The Complete Father Brown Stories, Paperback Book

The Complete Father Brown Stories Paperback

Part of the Wordsworth Classics series

3 out of 5 (6 ratings)


With an Introduction by David Stuart Davies. Father Brown, one of the most quirkily genial and lovable characters to emerge from English detective fiction, first made his appearance in The Innocence of Father Brown in 1911.

That first collection of stories established G.K. Chesterton's kindly cleric in the front rank of eccentric sleuths. This complete collection contains all the favourite Father Brown stories, showing a quiet wit and compassion that has endeared him to many, whilst solving his mysteries by a mixture of imagination and a sympathetic worldliness in a totally believable manner.


  • Format: Paperback
  • Pages: 800 pages
  • Publisher: Wordsworth Editions Ltd
  • Publication Date:
  • Category: Classic crime
  • ISBN: 9781853260032

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Showing 1 - 5 of 6 reviews.

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Catholic priest Father Brown investigates various crimes in 1900's England. As a preist, through confession, he is familiar with all the ways a human can attempt to elude justice and he always manages to fund the criminal's weak point. Some stories can be very rambling with long "atmospheric" passages and a lot of references to saving of souls.

Review by

Father Brown solves several crimes, ranging from murder to theft.Nice stories by a great name in literature.

Review by

An perfect bedside companion; the stories being short and rather amusing then unsettling one can put the book down when reaching drowsiness to sleep without losing the plot!

Review by

Women don't quite exist for G.K. Chesterton. I'm was puzzled that so many of the villians suicided. It seemed very cruel of Chesterton to deny his villains any forgiveness at all.

Review by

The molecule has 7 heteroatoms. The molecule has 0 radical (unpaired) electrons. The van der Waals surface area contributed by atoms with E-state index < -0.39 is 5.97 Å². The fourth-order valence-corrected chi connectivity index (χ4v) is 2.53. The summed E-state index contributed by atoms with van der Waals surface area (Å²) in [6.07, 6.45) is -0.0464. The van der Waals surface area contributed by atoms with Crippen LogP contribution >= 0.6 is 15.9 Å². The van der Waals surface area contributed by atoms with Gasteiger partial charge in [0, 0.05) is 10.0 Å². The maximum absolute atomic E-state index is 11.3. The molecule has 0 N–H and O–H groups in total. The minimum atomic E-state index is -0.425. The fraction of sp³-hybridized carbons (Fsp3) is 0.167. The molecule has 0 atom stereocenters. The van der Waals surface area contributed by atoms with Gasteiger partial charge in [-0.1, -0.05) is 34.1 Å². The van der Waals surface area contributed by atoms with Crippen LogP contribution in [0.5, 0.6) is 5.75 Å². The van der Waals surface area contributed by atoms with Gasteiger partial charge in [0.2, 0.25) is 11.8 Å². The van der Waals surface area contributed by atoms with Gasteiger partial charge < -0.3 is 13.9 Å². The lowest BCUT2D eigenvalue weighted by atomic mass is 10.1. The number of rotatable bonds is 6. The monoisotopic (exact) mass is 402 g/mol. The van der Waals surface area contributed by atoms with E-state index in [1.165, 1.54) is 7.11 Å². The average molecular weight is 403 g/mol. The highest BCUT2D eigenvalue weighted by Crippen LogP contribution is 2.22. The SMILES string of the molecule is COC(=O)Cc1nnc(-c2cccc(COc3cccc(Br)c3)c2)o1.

The actual title of the Wordsworth Classics edition I have is simply <u>Father Brown</u> and it is 'all the favourite' Father Brown stories rather than a complete collection. For some reason the Librarything link is a misnomer. Even if this isn't an exhaustive collection, there are still plenty of stories, and very delightful they are too.Reading Father Brown is a little bit like turning up a missing volume of Sherlock Holmes - the good Father makes similar brilliant deductions (or would those be inductions?) with his keen powers of observation and logic. Analytical powers aside, though, the two detectives could hardly be more different in character. Father Brown is unprepossessing and usually underestimated by those who do not know him well: 'he had a face as round and dull as a Norfolk dumpling; he had eyes as empty as the North Sea; he had several brown-paper parcels which he was quite incapable of collecting' (page 5). Of course his dumpy appearance is deceiving and criminals who think to take advantage of the priest soon find themselves outwitted....The most appealing characteristic of Father Brown is not his intelligence, however, but his wisdom and compassion for other people in spite of his keen awareness of the flaws in human nature. Without making excuses for criminals he nevertheless extends forgiveness to them. A good part of his powers of 'detection' comes simply from his willingness to see clearly those people whom the rest of society looks through or down on. Catholic or no, one can't help feeling that Father Brown would be a wonderful person with whom to have a long chat.What might be irritating to some (although I found it very interesting) is the way that Chesterton uses Father Brown as a mouthpiece to express his views on tradition, materialism, superstition, and so on - all in quite an orthodox Catholic fashion, of course! It blends so flawlessly with the character, though, that it hardly seems out of place. One of my favourite examples of this is in 'The Oracle of the Dog,' where Father Brown complains: 'It's part of something I've noticed more and more in the modern world... People readily swallow the untested claims of this, that, or the other. It's drowning all your old rationalism and scepticism, it's coming in like a sea; and the name of it is superstition... It's the first effect of not believing in God that you lose your common sense and can't see things as they are.' (page 266) Intriguing stuff! I wish Father Brown had taken some time off saying Mass and solving mysteries to write out a reasoned defense of his theology. That would have been well worth reading too.

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